Chicago Mayor Lori Lightfoot blasted President Trump and invoked an expletive Friday in response to his tweets after three days of protests in Minneapolis, Minn., when he called the protesters "THUGS" and tweeted that "when the looting starts, the shooting starts."
“Donald Trump’s comment last night was profoundly dangerous,” Lightfoot said Friday during a news conference to discuss plans to reopen the city. “And we must stand firm in solidarity and say this is totally unacceptable no matter who is the speaker."
“He wants to show failures on the part of Democratic local leaders, to throw red meat to his base," she added, according to WGN9. "His goal is to polarize, to destabilize local government and inflame racist urges. We can absolutely not let him prevail. And I will code what I really want to say to Donald Trump. It’s two words. It begins with F and it ends with U.”
Protesters in Minneapolis have filled the streets in recent days following the death of George Floyd, a 46-year-old black man who died Monday following an arrest. A video showing a white police officer with his knee on Floyd's neck while Floyd repeatedly complained he couldn't breathe has elicited outrage and prompted nationwide demonstrations.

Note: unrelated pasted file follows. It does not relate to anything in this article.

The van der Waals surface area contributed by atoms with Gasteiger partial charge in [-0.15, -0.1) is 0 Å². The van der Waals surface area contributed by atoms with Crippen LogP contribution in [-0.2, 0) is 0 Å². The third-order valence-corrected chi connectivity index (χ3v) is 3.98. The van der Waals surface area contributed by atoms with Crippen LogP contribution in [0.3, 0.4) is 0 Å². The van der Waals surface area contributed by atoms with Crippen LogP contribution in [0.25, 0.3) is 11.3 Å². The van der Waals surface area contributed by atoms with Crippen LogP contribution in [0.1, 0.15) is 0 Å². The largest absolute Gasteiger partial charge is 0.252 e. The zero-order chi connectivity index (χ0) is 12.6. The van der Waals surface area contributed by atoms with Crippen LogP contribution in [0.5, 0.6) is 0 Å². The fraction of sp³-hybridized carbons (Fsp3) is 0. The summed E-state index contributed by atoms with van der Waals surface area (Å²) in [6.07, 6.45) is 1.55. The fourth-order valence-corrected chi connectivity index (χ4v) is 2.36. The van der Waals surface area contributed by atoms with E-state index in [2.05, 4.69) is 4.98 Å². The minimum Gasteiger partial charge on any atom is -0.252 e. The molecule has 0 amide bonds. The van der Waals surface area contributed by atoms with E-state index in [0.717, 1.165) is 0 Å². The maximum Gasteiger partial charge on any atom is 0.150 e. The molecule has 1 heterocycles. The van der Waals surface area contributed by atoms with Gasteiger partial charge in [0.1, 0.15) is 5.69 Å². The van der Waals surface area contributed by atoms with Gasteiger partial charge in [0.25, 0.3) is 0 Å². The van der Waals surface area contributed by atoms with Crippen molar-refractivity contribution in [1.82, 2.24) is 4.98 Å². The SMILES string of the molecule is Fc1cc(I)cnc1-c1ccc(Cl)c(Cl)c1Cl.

The officer has since been fired and was criminally charged on Friday. Three other officers were also fired but have no been charged.
On Thursday, some protesters stormed a Minneapolis police station and set it on fire, prompting officers inside to evacuate. In response to widespread rioting, Trump called the protesters "THUGS" and tweeted "when the looting starts, the shooting starts.”
Twitter issued a disclaimer saying the tweet was "glorifying violence." On Friday, Trump sought to clarify what he meant, saying “the looters should not be allowed to drown out the voices of so many peaceful protesters.”
He tweeted: "looting leads to shooting and that’s why a man was shot and killed in Minneapolis on Wednesday night - or look at what just happened in Louisville with 7 people shot."
Gov. J.B. Pritzker also took Trump to task over his response.
“From the very moment that I announced my decision to run for governor three-plus years ago, I said that this president was a racist, misogynist, a homophobe, a xenophobe," the governor said Friday. "And I was right then and I’m right now."